Patients with type 2 diabetes usually show lower muscle strength (Anderson et al., 2004; Park et al., 2006) and lower leg skeletal mass compared with non-diabetic people (Tajiri et al., 2010). This deficit in muscle function may lead to insulin resistance in these patients (Maiorana et al., 2002; Tajiri et al., 2010). The exercise training program in the present study helped improve the muscle strength of the elderly patients. This outcome agrees with previous studies of patients with type 2 diabetes (Christos et al., 2009; Larose et al., 2010), though the subjects of these studies were younger than the subjects in our study.

The Short Form-36 Health Survey (SF-36) is a self-administered health status assessment that is commonly used to measure the quality of life. People with type 2 diabetes have shown very poor results in the physical component score of the SF-36 (Reid et al., 2010). This score is largely determined by people’s walking ability. It is very possible that the increased walking ability of the subjects of the present study would markedly improve their quality of life. This opinion is supported by another study in elderly patients with type 2 diabetes (aged 69.3 ± 4.2 years), in which 16 weeks of combined exercise training increased both walking ability and the attitude score of quality of life (Tessier et al., 2000). In addition, this improvement in walking ability may also be associated with a lower incidence of all-cause and cardiovascular disease mortality (Gregg et al., 2003).

The limitation of the present study was that only one exercise training program was applied. Therefore, we could not compare our results with those of other types of training nor analyze the dose-response relationship between the amount of exercise training and health benefits for such patients. The present outcomes only indicate that this exercise training program can help elderly people with long-term type 2 diabetes.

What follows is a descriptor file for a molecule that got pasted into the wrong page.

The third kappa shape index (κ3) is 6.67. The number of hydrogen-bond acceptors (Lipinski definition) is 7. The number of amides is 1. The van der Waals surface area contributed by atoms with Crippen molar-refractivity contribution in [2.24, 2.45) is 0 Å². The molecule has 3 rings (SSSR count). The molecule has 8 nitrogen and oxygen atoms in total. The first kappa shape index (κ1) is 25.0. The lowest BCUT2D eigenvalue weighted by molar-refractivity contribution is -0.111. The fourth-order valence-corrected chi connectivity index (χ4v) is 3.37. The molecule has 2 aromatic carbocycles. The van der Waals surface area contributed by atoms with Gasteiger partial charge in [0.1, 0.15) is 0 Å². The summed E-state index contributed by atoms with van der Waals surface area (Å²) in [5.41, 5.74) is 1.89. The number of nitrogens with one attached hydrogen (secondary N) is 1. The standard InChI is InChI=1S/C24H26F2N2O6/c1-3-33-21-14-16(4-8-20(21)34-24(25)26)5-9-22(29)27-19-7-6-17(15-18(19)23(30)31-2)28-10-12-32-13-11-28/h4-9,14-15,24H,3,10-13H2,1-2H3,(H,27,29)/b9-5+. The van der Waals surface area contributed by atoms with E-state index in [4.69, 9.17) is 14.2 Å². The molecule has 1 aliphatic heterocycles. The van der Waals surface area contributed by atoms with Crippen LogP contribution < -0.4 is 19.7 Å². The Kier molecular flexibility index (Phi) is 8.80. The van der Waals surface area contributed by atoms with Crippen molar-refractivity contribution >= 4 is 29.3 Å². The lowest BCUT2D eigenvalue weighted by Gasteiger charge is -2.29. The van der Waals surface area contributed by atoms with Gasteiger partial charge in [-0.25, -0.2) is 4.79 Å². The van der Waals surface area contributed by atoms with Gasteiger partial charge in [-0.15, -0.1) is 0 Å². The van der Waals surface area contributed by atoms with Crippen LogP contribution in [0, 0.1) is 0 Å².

CONCLUSION

The outcomes of the present study showed that trained subjects achieved significant improvements in their body composition, glycemic control, lipid profile and functional capacity following the 6-month combined aerobic and resistance exercise training program. These results demonstrate that even elderly patients with long-term type 2 diabetes can obtain benefits from combined aerobic and resistance exercise training.

ACKNOWLEDGEMENTS

This study was supported by the Chinese National Science and Technology Support Program (2012BAK21B03). The authors declared no conflict of interest.

AUTHOR BIOGRAPHY

Journal of Sports Science and Medicine Sijie Tan
Employment: Director of Tianjin Physical Fitness Research Center, Tianjin University of Sport, China.
Degree: PhD
Research interests: The development of physical fitness in youth, cardiorespiratory function of elite athletes, and exercise therapy for obesity, type 2 diabetes and metabolic syndrome in children and adults.
E-mail: tansijie2003@yahoo.com.cn
 

Journal of Sports Science and Medicine Wei Li
Employment: Lecturer of Department of Physical Education, Tianjin University of Finance & Economics, China.
Degree: PhD
Research interests: Exercise training for type 2 diabetes and physical fitness study in university students.
E-mail: 379815263@qq.com
 

Journal of Sports Science and Medicine Jianxiong Wang
Employment: Lecturer of Department of Biological & Physical Sciences, Centre for Systems Biology, University of Southern Queensland, Australia.
Degree: PhD
Research interests: Exercise therapy for chronic diseases in older people, study of treatment of metabolic syndrome using a rat model, and childhood obesity treatment.
E-mail: wangj@usq.edu.au